Curious curios – why Lalique hood ornaments are now valuable objects

In the hood

The first Lalique mascot Gerard Smith ever purchased turned out to be anything but. The California-based entrepreneur discovered the piece, a frosted-glass figurine depicting a woman with long flowing hair, in an antiques store in Carmel, California. But soon after purchasing it for roughly US$1,500 (RM6,450), he discovered it was a counterfeit. “I did some research only to find out that the signature was forged," Smith recalls. “It was a fake made in Eastern Europe."

To be sure, authentic Lalique ornaments are hard to come by. Designed by the French glassmaker René Lalique during the 1920s and ’30s, the pressed-glass adornments — often sculpted in the form of falcons, foxes and other speedy animals — graced the hoods of Bugattis, Citröens, and Bentleys like elegant trophies. Lalique created just 30 unique designs; for many of them, fewer than a dozen examples are known to exist today.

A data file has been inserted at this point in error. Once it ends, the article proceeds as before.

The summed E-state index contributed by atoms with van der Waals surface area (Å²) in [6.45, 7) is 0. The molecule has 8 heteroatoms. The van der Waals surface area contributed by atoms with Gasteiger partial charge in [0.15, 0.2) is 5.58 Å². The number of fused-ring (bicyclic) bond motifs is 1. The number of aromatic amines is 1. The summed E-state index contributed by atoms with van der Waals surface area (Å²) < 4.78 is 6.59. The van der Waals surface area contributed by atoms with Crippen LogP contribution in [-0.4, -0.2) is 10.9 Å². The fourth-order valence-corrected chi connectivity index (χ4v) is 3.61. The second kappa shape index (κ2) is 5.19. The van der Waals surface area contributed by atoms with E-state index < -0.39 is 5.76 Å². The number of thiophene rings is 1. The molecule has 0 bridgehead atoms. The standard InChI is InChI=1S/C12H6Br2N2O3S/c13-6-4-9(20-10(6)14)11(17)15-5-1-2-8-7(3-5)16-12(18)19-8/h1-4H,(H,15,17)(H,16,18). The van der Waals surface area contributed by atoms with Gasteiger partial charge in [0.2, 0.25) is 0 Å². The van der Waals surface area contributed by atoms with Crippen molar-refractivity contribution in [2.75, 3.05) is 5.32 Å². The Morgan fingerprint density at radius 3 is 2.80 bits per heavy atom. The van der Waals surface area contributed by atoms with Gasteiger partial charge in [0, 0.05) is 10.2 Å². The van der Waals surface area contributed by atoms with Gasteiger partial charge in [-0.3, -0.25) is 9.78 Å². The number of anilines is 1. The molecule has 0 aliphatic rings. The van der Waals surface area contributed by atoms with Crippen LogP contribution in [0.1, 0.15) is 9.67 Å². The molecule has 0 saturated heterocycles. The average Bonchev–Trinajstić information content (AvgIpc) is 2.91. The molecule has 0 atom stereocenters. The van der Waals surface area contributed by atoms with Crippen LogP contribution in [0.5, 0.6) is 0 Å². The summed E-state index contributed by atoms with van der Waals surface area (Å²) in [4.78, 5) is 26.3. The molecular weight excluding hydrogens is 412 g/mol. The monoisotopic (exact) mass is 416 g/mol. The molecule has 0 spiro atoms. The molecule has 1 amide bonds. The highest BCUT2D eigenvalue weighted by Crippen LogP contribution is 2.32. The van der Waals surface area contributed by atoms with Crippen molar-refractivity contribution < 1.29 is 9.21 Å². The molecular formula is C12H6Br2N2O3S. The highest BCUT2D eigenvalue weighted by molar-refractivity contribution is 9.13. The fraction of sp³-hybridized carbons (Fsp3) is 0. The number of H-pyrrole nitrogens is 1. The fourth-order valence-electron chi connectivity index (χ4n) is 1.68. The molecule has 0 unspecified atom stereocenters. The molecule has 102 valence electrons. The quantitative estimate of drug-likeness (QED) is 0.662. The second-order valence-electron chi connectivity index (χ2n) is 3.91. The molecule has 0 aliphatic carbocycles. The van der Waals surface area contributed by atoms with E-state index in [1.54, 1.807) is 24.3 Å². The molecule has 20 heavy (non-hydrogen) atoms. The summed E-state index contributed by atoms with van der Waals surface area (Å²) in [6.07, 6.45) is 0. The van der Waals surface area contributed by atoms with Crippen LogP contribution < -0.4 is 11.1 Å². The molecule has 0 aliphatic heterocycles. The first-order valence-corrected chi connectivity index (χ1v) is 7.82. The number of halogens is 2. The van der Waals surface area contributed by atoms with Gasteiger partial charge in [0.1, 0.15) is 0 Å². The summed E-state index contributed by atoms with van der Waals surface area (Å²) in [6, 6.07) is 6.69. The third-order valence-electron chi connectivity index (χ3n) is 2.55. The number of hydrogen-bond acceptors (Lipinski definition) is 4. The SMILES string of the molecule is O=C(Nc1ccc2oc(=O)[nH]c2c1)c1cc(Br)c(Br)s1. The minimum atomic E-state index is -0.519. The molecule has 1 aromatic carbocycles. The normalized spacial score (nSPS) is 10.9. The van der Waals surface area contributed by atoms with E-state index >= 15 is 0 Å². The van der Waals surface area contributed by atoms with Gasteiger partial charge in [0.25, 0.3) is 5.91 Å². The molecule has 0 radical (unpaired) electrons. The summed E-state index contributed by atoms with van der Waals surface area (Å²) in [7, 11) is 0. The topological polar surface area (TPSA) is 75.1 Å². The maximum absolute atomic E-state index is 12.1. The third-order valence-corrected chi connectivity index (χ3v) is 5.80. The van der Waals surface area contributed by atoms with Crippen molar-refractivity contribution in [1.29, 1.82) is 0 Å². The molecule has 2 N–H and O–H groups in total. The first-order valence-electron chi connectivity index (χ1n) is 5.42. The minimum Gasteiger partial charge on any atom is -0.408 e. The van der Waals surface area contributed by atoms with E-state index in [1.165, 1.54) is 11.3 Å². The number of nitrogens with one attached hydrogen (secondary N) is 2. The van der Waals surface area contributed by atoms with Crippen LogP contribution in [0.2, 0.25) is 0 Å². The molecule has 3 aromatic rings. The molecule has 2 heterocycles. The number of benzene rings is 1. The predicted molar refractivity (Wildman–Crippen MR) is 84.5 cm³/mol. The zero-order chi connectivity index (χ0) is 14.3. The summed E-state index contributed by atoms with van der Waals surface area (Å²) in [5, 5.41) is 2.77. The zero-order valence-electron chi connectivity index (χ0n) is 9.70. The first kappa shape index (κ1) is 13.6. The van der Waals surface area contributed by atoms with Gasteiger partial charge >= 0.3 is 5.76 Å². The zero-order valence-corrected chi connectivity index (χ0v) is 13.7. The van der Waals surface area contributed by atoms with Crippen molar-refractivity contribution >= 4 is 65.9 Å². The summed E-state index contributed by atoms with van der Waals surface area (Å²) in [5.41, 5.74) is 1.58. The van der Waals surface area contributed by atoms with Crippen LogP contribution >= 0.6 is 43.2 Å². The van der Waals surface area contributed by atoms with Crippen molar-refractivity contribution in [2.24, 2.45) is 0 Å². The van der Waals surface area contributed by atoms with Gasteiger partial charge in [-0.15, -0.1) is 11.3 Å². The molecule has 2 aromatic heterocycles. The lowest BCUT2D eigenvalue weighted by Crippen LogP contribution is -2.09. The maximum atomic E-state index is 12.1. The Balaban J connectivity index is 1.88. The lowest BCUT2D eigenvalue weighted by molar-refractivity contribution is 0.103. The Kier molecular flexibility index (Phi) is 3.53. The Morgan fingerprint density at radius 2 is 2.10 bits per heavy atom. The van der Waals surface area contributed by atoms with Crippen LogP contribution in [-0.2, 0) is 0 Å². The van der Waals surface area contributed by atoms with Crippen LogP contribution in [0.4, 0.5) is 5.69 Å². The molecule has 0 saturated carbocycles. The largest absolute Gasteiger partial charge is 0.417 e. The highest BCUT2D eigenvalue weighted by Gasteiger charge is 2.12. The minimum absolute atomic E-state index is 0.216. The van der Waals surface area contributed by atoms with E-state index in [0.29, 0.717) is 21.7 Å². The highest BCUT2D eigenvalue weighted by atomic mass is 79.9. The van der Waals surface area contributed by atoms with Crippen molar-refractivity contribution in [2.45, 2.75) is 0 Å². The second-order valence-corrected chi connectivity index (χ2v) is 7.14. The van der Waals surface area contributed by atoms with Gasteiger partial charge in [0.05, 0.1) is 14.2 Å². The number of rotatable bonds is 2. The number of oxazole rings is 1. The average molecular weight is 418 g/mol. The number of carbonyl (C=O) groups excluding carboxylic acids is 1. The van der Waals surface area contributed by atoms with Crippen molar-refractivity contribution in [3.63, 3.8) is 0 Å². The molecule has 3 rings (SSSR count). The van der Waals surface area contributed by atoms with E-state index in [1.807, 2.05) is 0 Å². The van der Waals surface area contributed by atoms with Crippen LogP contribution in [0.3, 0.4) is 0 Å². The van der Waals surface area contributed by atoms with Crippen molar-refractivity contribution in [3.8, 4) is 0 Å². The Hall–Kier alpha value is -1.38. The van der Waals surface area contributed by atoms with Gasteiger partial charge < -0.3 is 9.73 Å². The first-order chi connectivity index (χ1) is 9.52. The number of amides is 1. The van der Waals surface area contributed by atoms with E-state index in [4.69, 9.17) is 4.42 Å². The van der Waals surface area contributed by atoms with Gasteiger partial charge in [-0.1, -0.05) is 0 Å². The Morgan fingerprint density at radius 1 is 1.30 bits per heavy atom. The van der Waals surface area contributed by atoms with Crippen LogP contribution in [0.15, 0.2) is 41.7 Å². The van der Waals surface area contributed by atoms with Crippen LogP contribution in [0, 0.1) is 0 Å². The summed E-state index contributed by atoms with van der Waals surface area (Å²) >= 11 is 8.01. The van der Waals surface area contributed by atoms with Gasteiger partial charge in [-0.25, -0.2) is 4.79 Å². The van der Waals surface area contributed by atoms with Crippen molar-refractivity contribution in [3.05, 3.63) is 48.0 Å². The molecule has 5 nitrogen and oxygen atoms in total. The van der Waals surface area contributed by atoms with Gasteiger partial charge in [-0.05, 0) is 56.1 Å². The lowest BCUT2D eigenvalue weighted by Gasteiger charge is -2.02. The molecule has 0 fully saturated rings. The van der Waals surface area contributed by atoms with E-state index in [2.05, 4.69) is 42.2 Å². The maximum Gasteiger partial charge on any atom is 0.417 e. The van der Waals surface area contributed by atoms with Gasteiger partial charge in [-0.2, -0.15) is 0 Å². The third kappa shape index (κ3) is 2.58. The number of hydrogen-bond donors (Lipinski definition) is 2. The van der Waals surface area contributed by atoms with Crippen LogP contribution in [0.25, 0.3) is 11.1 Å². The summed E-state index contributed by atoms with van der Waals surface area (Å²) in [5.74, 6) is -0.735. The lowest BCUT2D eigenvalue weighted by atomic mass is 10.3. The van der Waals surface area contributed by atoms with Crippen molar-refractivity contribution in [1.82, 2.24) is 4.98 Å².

Smith’s now-large assemblage of Lalique mascots includes examples of Victoire (a woman’s head with windblown hair) and Naïade (a blue-hued mermaid holding a seashell to her ear), but his pièce de résistance is Levrier 1. Created in 1929 for Prince George, the Duke of Kent, the crystal greyhound is the brand’s only known one-off mascot. Smith, who purchased the piece in 2016 for more than US$500,000 (RM2.15 million) with the assistance of Dallas-based Heritage Auctions, knows what he has in Levrier 1: “It is by far the collection’s marquee piece."

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Published July 11, 2017
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